We live in an era of instant, online gratification. Need a new dress? It can be here in 24 hours. Need a new TV? Hop online, compare prices and purchase in under an hour. Have a sore throat? There’s now an app where you can engage with a licensed physician, show them your throat, and get a treatment plan.
This level of convenience is necessary because we live such busy lives. In the hearing health world, the online option is known as a PSAP (personal sound amplification product). It’s important to distinguish a PSAP from an OTC (over-the-counter) hearing aid before we explore the pros and cons of a PSAP.
OTC hearing aids have been in the news recently, but it must be noted that they don’t exist yet.
Recently, the Food and Drug Administration Act of 2017 was signed into law. This legislation includes the Over the Counter Hearing Aid Act, a measure intended to improve hearing aid affordability and access. We’re all familiar with OTC versions of medications and OTC hearing aids will work in a comparable manner. The roll-out of an OTC hearing aid is still years away since the law requires the FDA to create and regulate a category for OTC hearing aids so consumers will receive the same exacting standards for safety, labeling, and manufacturing required of traditional, prescribed hearing aids.
PSAPs are pure amplification devices initially intended for recreational use like going to a concert or to a movie. PSAPs are not regulated by the FDA. They have been gaining popularity because they’re seen as a lower-cost alternative to a standard hearing aid. It is true that the cost is lower, but so is the functionality. Think of it this way: you can buy a pair of reading glasses that will magnify print to provide an improved result, but in no way is this the best result you can get for your eyes. Similarly, a PSAP will amplify the sound for you, but it is not the best you can do for your hearing health.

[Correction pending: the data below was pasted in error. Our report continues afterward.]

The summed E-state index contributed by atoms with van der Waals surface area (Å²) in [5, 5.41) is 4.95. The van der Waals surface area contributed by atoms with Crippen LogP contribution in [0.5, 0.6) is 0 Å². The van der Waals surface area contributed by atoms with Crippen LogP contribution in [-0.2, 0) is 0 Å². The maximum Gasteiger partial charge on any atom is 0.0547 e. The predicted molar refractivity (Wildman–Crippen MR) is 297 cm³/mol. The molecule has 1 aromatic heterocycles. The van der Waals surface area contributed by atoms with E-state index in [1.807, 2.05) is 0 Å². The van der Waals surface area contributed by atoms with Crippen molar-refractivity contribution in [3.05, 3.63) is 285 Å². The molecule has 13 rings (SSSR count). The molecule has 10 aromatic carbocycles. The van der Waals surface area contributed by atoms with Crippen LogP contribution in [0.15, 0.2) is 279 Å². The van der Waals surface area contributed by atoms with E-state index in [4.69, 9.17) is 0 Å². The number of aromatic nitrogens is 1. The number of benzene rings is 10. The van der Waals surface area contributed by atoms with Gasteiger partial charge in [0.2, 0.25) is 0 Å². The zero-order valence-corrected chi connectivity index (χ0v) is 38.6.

Your hearing issues are your hearing issues. The level of hearing loss, the frequencies affected, the hearing health of the left ear versus the right ear, and lifestyle goals for are all unique to you. An internet-ordered PSAP will not be personalized for you. A hearing aid will.
In addition to sound amplification, a proper hearing aid provides the following:
Human hearing is not solely about volume. It involves a complex interplay of stimuli and processes involving both ears and the brain. Recent research out of Johns Hopkins University has established a link between hearing loss and dementia. Researchers suspect that the extra effort required by the brain to compensate for hearing loss may be impacting other areas of brain function, like memory.
Ultimately, you are the best arbiter of what role convenience should play in your medical decision making. Choosing the right hearing device impacts your overall health and we’re here to answer any questions you may have to assist you in making the best choice for you.